It is said that “No dispute is ever about what it’s about”. Very often, the drivers of a dispute are several issues or motives, and sometimes the formalities of the dispute are merely superficial, while the real dispute (and therefore the key to a true resolution) may be centred in something not captured in the legal framing or technical complexities.
Mediators are not empowered to judge the merits of a dispute – they are not judges or arbitrators. Their role is to help the parties come to an agreement, usually by getting to the roots of their problems. So, two of the key questions in selecting a mediator are:
Will we benefit from having a mediator who is familiar with the substantive issues that are most likely to arise in the settlement negotiation?
Or will others at the table supply such specific expertise as is needed?
If you need a more evaluative mediator (see More 3) the importance of familiarity with the specific legal and/or substantive issues governing the dispute may be more important than if the outcome is likely to require the generation of new options or improving relationships for the future.
Remember, when you engage a mediator you are buying that person’s skill to mediate. Not every mediator necessarily has substantive experience in all the practice areas your dispute presents. So, you may need to weigh (a) the mediator’s process skills, against (b) the legal and substantive experience of the mediator in the issues in dispute.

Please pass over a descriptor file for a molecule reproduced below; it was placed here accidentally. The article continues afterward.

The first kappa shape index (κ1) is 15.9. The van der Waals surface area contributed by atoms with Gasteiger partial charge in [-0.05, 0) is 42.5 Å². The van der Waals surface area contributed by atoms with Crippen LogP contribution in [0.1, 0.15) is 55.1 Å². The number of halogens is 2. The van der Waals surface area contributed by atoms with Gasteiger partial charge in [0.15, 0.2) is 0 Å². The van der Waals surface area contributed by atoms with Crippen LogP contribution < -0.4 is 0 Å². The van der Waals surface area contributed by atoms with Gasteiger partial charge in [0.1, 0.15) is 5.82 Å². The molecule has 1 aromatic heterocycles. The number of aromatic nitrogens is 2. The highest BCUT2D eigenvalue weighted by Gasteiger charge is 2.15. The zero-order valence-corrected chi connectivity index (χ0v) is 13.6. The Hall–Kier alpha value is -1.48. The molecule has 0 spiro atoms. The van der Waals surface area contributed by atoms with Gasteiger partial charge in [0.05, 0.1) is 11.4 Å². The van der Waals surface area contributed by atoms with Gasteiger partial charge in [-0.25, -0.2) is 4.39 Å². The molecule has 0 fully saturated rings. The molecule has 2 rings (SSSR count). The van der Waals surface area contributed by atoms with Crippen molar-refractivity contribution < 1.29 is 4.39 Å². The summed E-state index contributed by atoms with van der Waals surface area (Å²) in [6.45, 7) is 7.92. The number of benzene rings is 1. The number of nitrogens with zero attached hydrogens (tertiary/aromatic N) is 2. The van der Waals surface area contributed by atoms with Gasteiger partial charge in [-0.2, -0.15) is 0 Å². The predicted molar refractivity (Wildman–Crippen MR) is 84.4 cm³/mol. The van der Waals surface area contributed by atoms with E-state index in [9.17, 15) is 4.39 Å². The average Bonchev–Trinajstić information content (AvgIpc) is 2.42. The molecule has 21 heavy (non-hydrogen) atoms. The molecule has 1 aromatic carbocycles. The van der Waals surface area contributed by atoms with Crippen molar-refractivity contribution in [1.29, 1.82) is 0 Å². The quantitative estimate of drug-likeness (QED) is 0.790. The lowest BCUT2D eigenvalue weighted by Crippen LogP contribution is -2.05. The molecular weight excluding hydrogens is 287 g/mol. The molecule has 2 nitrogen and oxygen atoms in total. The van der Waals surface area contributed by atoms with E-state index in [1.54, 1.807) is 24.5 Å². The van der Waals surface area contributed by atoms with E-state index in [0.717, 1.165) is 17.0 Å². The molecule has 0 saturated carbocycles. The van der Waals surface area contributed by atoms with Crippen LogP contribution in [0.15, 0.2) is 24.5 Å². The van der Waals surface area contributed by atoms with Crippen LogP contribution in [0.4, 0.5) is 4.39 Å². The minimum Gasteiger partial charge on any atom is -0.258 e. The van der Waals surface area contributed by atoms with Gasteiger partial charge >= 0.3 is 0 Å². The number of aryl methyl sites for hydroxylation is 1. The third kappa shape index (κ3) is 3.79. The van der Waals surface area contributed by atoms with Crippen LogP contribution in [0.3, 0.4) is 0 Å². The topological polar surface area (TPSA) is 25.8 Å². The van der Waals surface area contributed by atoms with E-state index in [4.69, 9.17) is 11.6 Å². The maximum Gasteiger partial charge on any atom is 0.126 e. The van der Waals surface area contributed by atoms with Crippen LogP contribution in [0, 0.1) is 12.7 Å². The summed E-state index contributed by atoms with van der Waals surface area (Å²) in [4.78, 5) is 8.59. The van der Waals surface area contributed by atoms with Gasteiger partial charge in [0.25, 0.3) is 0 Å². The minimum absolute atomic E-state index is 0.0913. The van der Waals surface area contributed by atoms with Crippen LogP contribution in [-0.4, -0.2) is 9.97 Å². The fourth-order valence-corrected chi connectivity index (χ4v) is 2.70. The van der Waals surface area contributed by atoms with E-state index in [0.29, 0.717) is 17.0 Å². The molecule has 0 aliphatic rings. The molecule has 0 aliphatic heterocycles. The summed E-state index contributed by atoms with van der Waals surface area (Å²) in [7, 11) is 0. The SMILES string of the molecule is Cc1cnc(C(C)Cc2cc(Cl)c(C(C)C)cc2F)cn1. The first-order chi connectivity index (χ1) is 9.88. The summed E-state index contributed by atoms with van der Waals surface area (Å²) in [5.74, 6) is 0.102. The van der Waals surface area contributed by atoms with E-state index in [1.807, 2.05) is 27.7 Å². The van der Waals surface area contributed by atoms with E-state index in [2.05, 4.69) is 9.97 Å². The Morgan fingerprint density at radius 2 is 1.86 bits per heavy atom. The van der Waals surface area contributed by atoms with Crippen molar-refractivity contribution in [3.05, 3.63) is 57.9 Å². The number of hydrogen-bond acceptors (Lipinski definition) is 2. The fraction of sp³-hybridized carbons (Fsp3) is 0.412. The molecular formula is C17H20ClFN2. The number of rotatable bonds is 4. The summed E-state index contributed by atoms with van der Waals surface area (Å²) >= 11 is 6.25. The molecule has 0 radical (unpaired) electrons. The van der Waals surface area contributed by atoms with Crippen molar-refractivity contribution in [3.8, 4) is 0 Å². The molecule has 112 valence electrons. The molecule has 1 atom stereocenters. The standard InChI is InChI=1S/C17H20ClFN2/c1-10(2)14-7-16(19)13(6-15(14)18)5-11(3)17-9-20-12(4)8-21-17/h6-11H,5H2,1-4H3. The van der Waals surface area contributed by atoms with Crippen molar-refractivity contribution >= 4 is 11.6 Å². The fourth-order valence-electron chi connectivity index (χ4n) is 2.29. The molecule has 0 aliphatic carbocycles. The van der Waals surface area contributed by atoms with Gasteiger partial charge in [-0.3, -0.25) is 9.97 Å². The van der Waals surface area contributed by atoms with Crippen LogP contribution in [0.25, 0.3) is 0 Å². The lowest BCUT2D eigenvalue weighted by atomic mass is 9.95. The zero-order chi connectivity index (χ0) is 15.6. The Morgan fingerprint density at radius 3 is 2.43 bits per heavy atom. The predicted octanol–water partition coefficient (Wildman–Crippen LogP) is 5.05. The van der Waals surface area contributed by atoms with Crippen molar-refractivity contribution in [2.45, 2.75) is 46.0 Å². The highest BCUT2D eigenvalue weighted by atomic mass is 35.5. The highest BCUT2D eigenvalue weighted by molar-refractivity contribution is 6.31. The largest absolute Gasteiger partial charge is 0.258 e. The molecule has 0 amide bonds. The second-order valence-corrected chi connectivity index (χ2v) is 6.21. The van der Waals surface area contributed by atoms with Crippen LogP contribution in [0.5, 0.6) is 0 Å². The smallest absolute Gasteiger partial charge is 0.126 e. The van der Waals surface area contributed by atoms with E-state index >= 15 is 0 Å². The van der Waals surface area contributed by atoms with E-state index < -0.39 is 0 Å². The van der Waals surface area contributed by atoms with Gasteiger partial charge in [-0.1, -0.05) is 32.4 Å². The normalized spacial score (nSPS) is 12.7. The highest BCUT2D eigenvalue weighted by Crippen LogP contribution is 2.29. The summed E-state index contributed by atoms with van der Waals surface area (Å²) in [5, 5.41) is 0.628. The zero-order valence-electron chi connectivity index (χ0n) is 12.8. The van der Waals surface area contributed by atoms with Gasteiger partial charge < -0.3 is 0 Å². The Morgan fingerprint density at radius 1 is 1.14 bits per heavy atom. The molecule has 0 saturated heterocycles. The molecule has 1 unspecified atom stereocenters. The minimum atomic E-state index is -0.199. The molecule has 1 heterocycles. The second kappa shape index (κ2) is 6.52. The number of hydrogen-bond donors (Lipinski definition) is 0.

Where both process and substantive expertise are needed, one option may be to consider co-mediation. For example, where a dispute arises over the future of a construction joint venture, and the need arises to change key elements of the venture, you may consider that you need a construction mediator and also an accountant. Or, if the matter involves intellectual property, patent litigation, or technical or arcane subject matter, you may want an intellectual property/patent/software specialist as well as a skilled mediator. Selecting co-mediators that work well together may have an additional cost impact but may greatly streamline the negotiation and help the parties reach a more rounded outcome more quickly. Another option may be to engage a neutral expert with competency in specific technical areas even if that person is not a mediator.